Great Question! First, Get Rid of Your Toxic Assumptions


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"If you want to learn something, ask questions."

Mrs. Washington, my kindergarten teacher, probably instilled this straightforward, sensible idea. Throughout elementary school and beyond, we learned to separate questions into simple, useful categories—smart and dumb, for example. From there, things got complicated very quickly. Today, if you want to experience how people can scrutinize the living daylights out of questions, participate in a sales training session. It’s awesome!

In the name of sales efficiency, experts assemble lists of their favorite questions, adorning them with pungent adjectives like challenging, engaging, tough, hard-hitting, provocative, and even killer. What started in school as a benign method for learning has mutated into barely-concealed aggression. When we create blunt-force questions and lethal questions, someone, please, pull the plug on this insanity! I guess this was inevitable. The same thing happened to Cheerios. Once a perfectly fine singleton product, Cheerios now markets 14 varieties, including Multi-grain Dark Chocolate Crunch. Along the way, a nutritious breakfast became candy.

You can buy hundreds of books about sales questions. Leading with Questions, Questions That Sell, Secrets of Question Based Selling, and 250 Sales Questions to Close the Deal are here on my shelf, each written by a different author. If I ever struggle for the perfect question, I can grab any of these titles, and chances are I’ll find something useful on page 56.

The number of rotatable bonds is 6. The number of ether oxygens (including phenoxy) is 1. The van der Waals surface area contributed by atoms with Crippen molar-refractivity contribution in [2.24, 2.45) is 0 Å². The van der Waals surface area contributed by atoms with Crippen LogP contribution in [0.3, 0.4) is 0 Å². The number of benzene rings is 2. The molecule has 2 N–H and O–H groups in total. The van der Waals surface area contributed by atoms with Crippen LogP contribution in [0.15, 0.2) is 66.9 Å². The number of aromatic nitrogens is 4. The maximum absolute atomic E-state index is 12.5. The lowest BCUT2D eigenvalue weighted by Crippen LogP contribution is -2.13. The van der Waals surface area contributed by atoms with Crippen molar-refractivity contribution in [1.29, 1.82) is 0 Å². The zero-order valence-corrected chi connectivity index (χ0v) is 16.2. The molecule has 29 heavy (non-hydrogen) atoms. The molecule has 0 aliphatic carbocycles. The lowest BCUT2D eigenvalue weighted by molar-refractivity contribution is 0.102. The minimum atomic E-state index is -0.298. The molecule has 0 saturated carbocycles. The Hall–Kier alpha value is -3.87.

What’s odd is that hyper-attentiveness about The Right Questions doesn’t address the biggest problems for discovery. First, salespeople often don’t know what they must learn to begin with—which is why finding good questions has emerged as such a huge (and for some, lucrative) challenge. Second, assumptions around asking questions cause incalculable woe. Four are particularly toxic:

1. Assuming prospective customers are even open-minded to answering questions. “Could you share with me your top three strategic challenges?” It doesn’t make a difference how good the questions are if the right interpersonal chemistry doesn’t exist. Without rapport and trust, don’t expect prospects to open up. As Jim Collins wrote in his book, Good to Great, “create an environment where the truth is heard.”

2. Assuming that prospects can reflect on their inner state. Salespeople often assume that prospects know why they do what they do, and can articulate an explanation. But in a recent TedX Talk, Christian Madsbjerg of ReD Associates describes that this is a common fallacy, particularly in consumer research.

3. Assuming prospects answer questions with honesty and precision. While it’s uncommon for prospects to be purposely deceptive, salespeople should recognize that answers are sometimes loaded with gobs of misinformation and other inaccuracies. When certain information is crucial for making recommendations or proposing solutions, it’s vital for salespeople to collect corroborating or validating information.

4. Assuming people will behave in the future the way that they report. Salespeople often think that prospects can accurately predict their own behavior. But prospects don't always follow through by acting as they said they would.

Asking good questions doesn’t guarantee getting the right answers. After all, uncovering the truth has never been easy or formulaic. Great questions are but one vehicle for effective discovery. First, know what to learn, and let go of toxic assumptions about questions.

Republished with author's permission from original post.